Conversation with Meg Cabot
Meg Cabot will speak Saturday at 10:30 a.m. in Ackerman Grand Ballroom.
April 22, 2010 9:32 p.m.
Meg Cabot is returning to the Los Angeles Times Festival of Books for the first time since the release of “The Princess Diaries” and just in time for the festival’s first ever Young Adult Stage. From her newest novel “Runaway” to her panel titled “Young Adult: The Kids are Alright,” the titan of teen literature is going to have her hands full as she talks to fans about what inspires her. Cabot took the time to talk to the Daily Bruin’s Samantha Suchland about growing up in the Midwest, touring in Brazil and Indiana’s obsession with high school show choir.
Perhaps best known for young adult fiction, Cabot’s foray into the genre was a bit of an accident.
“The first thing I wrote that was targeted to that market was “˜The Princess Diaries,’ but I really wrote it with my friends in mind, and my friends at that time were 30. So I really just wrote it to crack my friends up. My agent was like, “˜Well, I think this is young adult,’ and I thought she was nuts.”
Not that getting published was easy.
“It actually got rejected everywhere. A lot of the places (my editor) sent it sent rejected notices saying it was totally inappropriate for teens and children. Because at that time, young adult hadn’t really had the resurgence that it has had, and there was kind of this feeling that all young adult fiction had to have this big heavy message.”
Bible Belt blues
While the young adult section dominates Barnes & Noble today, Cabot had a different experience searching for books growing up.
“There weren’t a lot of young adult books, or at least that I could find in my library, which were funny. … I didn’t want to read downer books because my dad was an alcoholic and I had that at home, and I didn’t want to read what was going on at home.”
What to do instead? Write those books herself.
“I wanted to write books for girls who were like me ““ who couldn’t find stuff where the heroine was a strong heroine, but the book was on the funny side. Where you closed the book thinking, wow I feel better.”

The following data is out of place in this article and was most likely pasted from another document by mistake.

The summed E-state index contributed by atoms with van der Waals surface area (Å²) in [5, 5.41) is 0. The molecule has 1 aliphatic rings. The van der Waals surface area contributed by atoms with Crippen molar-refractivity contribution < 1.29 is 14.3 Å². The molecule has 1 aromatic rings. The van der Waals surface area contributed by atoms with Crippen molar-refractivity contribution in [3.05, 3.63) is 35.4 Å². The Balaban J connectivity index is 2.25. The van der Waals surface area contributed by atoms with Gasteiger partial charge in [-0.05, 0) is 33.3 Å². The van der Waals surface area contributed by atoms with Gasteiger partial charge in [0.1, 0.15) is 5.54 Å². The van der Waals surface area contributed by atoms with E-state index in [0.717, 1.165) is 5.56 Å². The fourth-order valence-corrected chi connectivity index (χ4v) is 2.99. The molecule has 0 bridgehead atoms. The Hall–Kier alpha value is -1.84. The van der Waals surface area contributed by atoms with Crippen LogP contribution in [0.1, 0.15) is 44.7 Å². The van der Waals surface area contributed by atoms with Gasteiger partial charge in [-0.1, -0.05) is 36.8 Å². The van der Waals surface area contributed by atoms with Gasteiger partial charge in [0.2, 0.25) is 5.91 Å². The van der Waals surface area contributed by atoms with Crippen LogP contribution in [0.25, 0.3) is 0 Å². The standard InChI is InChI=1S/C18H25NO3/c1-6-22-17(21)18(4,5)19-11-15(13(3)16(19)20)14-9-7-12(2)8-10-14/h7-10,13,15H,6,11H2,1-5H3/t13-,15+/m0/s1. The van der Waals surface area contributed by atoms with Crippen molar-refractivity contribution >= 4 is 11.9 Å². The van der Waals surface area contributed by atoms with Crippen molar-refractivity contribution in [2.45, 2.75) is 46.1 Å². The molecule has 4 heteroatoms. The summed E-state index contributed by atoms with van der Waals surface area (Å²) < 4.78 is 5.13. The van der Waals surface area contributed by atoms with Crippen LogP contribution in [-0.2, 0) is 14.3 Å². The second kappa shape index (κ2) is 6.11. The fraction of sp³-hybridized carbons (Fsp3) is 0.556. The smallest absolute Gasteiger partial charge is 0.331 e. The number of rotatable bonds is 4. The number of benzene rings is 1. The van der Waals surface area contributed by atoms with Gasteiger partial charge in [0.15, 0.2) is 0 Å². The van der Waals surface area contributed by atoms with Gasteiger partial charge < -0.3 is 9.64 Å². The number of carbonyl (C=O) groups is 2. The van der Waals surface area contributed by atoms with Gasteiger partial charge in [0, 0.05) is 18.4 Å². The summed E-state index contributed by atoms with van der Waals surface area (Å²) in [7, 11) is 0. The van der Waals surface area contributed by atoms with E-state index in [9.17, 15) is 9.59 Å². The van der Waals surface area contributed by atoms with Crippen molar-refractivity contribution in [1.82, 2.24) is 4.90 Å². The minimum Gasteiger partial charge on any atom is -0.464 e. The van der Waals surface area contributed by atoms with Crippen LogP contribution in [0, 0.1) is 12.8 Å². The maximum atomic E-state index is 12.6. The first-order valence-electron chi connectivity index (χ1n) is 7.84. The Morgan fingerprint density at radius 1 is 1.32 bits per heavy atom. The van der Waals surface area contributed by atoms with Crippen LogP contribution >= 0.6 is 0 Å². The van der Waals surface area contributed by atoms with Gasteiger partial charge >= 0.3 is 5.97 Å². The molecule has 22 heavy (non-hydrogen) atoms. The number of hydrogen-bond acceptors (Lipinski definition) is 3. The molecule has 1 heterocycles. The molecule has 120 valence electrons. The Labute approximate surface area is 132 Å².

The local library had books with endings not as happy as Cabot’s.
“I grew up in the Bible Belt so there were lots of books warning you that if you have sex you will get pregnant, and you will die. … The heroine was always named Megan, too, so I was like, “˜Oh look, there’s a girl named Megan. Oh, she’s dead, that’s nice.'”
Brazil or bust
With “The Princess Diaries” published in more than 38 countries, Cabot has a large international fan base. Most recently, she traveled to Brazil for the Bienal do Livro book festival.
“They treat authors like rock stars there. I had to have security everywhere I went. … I loved it ““ it was like being one of the Jonas Brothers.”
She added that the festival is so large, with an estimated crowd of more than 600,000, that even the signings had to be regulated.
“They’re only allowed to bring two books, and some of them brought library books. They were just so sweet.”
A real life “Gleek”
As a fan of the television show “Glee” and an alumna of high school show choir, Cabot has an unusual relationship with the hit show.
“What’s funny is the creator actually was in the rival show choir of my choir. So my show choir would actually compete against his show choir.”
So how does the show compare to the real thing?
“There was a Rachel Berry in my show choir who everyone hated, she just was so bossy. All the characters are based on real people, not that I know personally, but you know, the kind of people who were in my choir.”
But while the show choir from “Glee,” New Directions, is constantly in danger of being cut, show choir is safe in high schools throughout Indiana.
“In Indiana, that’s what you do. It’s so intense. You devote so much time to it that if you want to do something else it’s like, “˜Really?'”
A vampire novel of course. But these vampires are for the older set.
“They’re bad vampires. They’re not sparkling vampires. They’re real vampires. They kill people. If you have sex with them, they will bite you, and you might like it.”
E-mail Suchland at [email protected]